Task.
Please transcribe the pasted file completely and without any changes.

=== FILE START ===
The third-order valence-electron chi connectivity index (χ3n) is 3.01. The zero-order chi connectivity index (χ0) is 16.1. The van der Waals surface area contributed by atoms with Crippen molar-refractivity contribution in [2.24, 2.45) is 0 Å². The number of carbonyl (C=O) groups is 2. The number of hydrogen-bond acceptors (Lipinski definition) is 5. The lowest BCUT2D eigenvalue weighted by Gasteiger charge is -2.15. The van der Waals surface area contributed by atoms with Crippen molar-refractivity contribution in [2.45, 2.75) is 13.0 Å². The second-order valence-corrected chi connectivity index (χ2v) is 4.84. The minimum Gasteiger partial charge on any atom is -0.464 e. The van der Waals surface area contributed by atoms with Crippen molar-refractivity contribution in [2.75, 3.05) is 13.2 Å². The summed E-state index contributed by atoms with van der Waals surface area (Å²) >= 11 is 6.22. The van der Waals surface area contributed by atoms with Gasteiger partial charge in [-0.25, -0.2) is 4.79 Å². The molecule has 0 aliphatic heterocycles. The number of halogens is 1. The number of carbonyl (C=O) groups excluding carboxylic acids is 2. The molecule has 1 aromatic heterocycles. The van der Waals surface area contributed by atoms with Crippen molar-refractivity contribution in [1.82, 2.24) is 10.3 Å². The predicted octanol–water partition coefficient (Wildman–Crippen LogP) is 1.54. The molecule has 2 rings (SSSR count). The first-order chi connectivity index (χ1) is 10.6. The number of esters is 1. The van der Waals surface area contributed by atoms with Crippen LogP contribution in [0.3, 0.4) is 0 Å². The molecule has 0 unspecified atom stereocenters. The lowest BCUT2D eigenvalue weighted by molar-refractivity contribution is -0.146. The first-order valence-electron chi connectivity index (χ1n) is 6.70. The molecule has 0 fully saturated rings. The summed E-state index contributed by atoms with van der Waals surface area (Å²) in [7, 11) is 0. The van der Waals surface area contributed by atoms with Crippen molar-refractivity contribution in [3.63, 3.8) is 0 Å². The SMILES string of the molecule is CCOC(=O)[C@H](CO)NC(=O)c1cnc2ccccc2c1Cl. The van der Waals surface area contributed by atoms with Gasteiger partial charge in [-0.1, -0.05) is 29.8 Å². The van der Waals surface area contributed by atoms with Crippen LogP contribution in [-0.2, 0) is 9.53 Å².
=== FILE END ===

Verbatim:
The third-order valence-electron chi connectivity index (χ3n) is 3.01. The zero-order chi connectivity index (χ0) is 16.1. The van der Waals surface area contributed by atoms with Crippen molar-refractivity contribution in [2.24, 2.45) is 0 Å². The number of carbonyl (C=O) groups is 2. The number of hydrogen-bond acceptors (Lipinski definition) is 5. The lowest BCUT2D eigenvalue weighted by Gasteiger charge is -2.15. The van der Waals surface area contributed by atoms with Crippen molar-refractivity contribution in [2.45, 2.75) is 13.0 Å². The second-order valence-corrected chi connectivity index (χ2v) is 4.84. The minimum Gasteiger partial charge on any atom is -0.464 e. The van der Waals surface area contributed by atoms with Crippen molar-refractivity contribution in [2.75, 3.05) is 13.2 Å². The summed E-state index contributed by atoms with van der Waals surface area (Å²) >= 11 is 6.22. The van der Waals surface area contributed by atoms with Gasteiger partial charge in [-0.25, -0.2) is 4.79 Å². The molecule has 0 aliphatic heterocycles. The number of halogens is 1. The number of carbonyl (C=O) groups excluding carboxylic acids is 2. The molecule has 1 aromatic heterocycles. The van der Waals surface area contributed by atoms with Crippen molar-refractivity contribution in [1.82, 2.24) is 10.3 Å². The predicted octanol–water partition coefficient (Wildman–Crippen LogP) is 1.54. The molecule has 2 rings (SSSR count). The first-order chi connectivity index (χ1) is 10.6. The number of esters is 1. The van der Waals surface area contributed by atoms with Crippen LogP contribution in [0.3, 0.4) is 0 Å². The molecule has 0 unspecified atom stereocenters. The lowest BCUT2D eigenvalue weighted by molar-refractivity contribution is -0.146. The first-order valence-electron chi connectivity index (χ1n) is 6.70. The molecule has 0 fully saturated rings. The summed E-state index contributed by atoms with van der Waals surface area (Å²) in [7, 11) is 0. The van der Waals surface area contributed by atoms with Crippen molar-refractivity contribution in [3.63, 3.8) is 0 Å². The SMILES string of the molecule is CCOC(=O)[C@H](CO)NC(=O)c1cnc2ccccc2c1Cl. The van der Waals surface area contributed by atoms with Gasteiger partial charge in [-0.1, -0.05) is 29.8 Å². The van der Waals surface area contributed by atoms with Crippen LogP contribution in [-0.2, 0) is 9.53 Å².